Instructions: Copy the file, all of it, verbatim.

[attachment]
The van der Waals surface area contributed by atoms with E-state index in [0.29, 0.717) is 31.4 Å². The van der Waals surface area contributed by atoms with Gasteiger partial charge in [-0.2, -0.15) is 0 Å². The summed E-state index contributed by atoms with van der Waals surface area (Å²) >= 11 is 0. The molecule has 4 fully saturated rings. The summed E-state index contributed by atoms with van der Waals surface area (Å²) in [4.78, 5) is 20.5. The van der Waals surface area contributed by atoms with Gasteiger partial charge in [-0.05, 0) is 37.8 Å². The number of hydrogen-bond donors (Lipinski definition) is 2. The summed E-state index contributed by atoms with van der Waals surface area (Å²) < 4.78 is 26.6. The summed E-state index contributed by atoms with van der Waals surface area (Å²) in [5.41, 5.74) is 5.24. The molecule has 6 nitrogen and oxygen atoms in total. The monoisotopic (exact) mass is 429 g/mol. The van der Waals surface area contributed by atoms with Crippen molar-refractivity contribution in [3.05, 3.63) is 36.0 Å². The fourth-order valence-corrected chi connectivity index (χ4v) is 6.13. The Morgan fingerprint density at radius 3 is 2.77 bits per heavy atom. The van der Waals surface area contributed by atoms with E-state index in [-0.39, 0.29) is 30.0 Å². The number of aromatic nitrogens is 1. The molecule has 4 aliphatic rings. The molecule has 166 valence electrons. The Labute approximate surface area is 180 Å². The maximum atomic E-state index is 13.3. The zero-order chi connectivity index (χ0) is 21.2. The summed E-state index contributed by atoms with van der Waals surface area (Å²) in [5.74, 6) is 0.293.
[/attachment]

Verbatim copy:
The van der Waals surface area contributed by atoms with E-state index in [0.29, 0.717) is 31.4 Å². The van der Waals surface area contributed by atoms with Gasteiger partial charge in [-0.2, -0.15) is 0 Å². The summed E-state index contributed by atoms with van der Waals surface area (Å²) >= 11 is 0. The molecule has 4 fully saturated rings. The summed E-state index contributed by atoms with van der Waals surface area (Å²) in [4.78, 5) is 20.5. The van der Waals surface area contributed by atoms with Gasteiger partial charge in [-0.05, 0) is 37.8 Å². The number of hydrogen-bond donors (Lipinski definition) is 2. The summed E-state index contributed by atoms with van der Waals surface area (Å²) < 4.78 is 26.6. The summed E-state index contributed by atoms with van der Waals surface area (Å²) in [5.41, 5.74) is 5.24. The molecule has 6 nitrogen and oxygen atoms in total. The monoisotopic (exact) mass is 429 g/mol. The van der Waals surface area contributed by atoms with Crippen molar-refractivity contribution in [3.05, 3.63) is 36.0 Å². The fourth-order valence-corrected chi connectivity index (χ4v) is 6.13. The Morgan fingerprint density at radius 3 is 2.77 bits per heavy atom. The van der Waals surface area contributed by atoms with E-state index in [-0.39, 0.29) is 30.0 Å². The number of aromatic nitrogens is 1. The molecule has 4 aliphatic rings. The molecule has 166 valence electrons. The Labute approximate surface area is 180 Å². The maximum atomic E-state index is 13.3. The zero-order chi connectivity index (χ0) is 21.2. The summed E-state index contributed by atoms with van der Waals surface area (Å²) in [5.74, 6) is 0.293.